Twenty tables pushed together, construct multiple performance levels on the stage, allowing 14 dancers to work simultaneously, underneath each other or on top of each other or even slide in between the tables and appear to work in between the levels, at times even appearing to fly over all the levels at once , or to congregate behind the tables and in front of the tables . There were frozen moments that take us back to Pirandello, there was slow motion bringing us nearer to cinema, there was a tension between classical balletic movements and all forms of performance, with exciting results. However it did last for 20 minutes and soon it all becomes a corporeal blur, a form of exciting chaos that has all the performers melting together under the growing tension of the beat that eventually restored the sense of unity .
Out of the five individual moments, those that elicited the most sympathy from me were the “monodancedrama” by Crystal Pite (A Picture of you Falling) and the group choreography by Jiri Kylian (Falling Angels) based on the percussion by Steve Reich. The fact that “falling” is related to both is no doubt a pure coincidence
Crystal Pit’s one man sequence presents a strong female voice, speaking directly to the young man, over a background clicking of what sounds like a huge camera taking snapshots. “Someone is taking a picture of you falling” the voice declares in metallic tones . It’s almost a threat, or an astute prelude to what is about to happen. In fact, it becomes a detailed study of this human being as he falls: his collapsing joints, his loss of balance, the weakening of his articulations, a self mocking portrait of a body being transformed by its apparent loss of control but which , on the contrary, reveals a highly rigid control over every muscle in the body, the sort of control one sees in the work of comedians on the silent screen. An amusing paradox which made me regret the fact that it only lasted five minutes!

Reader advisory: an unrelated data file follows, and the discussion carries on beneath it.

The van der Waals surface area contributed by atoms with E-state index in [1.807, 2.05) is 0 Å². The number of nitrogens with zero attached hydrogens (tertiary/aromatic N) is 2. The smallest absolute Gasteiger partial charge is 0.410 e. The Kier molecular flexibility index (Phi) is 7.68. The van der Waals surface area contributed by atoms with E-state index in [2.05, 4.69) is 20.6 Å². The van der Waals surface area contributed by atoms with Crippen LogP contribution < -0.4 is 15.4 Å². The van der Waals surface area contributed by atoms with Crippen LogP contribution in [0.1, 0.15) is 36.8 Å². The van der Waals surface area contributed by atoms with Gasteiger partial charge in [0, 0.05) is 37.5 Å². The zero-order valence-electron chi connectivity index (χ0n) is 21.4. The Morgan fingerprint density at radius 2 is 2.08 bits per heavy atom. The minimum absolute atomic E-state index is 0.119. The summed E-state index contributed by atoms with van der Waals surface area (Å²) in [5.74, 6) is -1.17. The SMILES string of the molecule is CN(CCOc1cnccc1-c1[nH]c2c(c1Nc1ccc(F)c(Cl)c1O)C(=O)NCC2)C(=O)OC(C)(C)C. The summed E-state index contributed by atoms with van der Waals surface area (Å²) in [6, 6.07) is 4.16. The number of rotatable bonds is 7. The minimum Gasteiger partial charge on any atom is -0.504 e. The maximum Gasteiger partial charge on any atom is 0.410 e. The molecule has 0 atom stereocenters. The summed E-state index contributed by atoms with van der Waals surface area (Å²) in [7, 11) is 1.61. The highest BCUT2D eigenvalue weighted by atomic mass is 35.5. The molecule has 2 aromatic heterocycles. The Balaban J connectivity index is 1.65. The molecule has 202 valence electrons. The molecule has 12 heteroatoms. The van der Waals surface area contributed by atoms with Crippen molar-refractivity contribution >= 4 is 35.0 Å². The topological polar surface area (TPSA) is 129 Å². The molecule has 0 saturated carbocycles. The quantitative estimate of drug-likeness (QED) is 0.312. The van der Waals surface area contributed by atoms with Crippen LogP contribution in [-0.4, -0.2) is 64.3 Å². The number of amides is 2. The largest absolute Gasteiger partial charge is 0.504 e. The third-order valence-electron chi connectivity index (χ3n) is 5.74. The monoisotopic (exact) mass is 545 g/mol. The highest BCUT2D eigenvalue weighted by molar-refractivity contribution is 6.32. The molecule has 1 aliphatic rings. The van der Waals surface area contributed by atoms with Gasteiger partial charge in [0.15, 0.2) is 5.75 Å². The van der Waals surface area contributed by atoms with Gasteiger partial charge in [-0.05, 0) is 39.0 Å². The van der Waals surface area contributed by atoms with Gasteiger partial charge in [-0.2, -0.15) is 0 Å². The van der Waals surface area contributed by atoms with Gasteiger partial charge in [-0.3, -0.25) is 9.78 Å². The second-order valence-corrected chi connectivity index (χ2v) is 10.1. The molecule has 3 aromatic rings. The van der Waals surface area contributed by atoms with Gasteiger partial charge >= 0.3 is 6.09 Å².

There was also Falling Angels. This dialogue between a group of 8 female dancers and the percussion score by Steve Reich was a glowing example of the work of Jiri Kylian. It was created for the Nederlands Dans Theatre in 1989 and was first performed for the Hubbard Street Dance Chicago in 2014. Powerful because of the way the music energized those female bodies, generating what appeared to be much military might, collective symmetry, growing anger, threatening stances, bodies that “attacked”, advanced, twisted, lunged, leaped. As the beat came faster, the women followed in a breathtaking display of synchronized corporeal energy that gave us the impression they were plugged into a machine and the choreographer kept turning up the energy. Béjart’s Rites of Spring, located somewhere between torture, military training, and rage. The black costumes of the dancers highlighted the bodies as the lighting played a very important role with hands and faces (like masks) sliding in and out of the shadows.
At times disturbing, more often fascinating, this collection of well-chosen works created an important landscape of live movement, showing us how the term “Dance” engulfs everything that is related to live performance and how the choreographers feed off each other as they advance their research.
This was a single performance on November 22. Perhaps next year , the company might be able to stay a day or two more.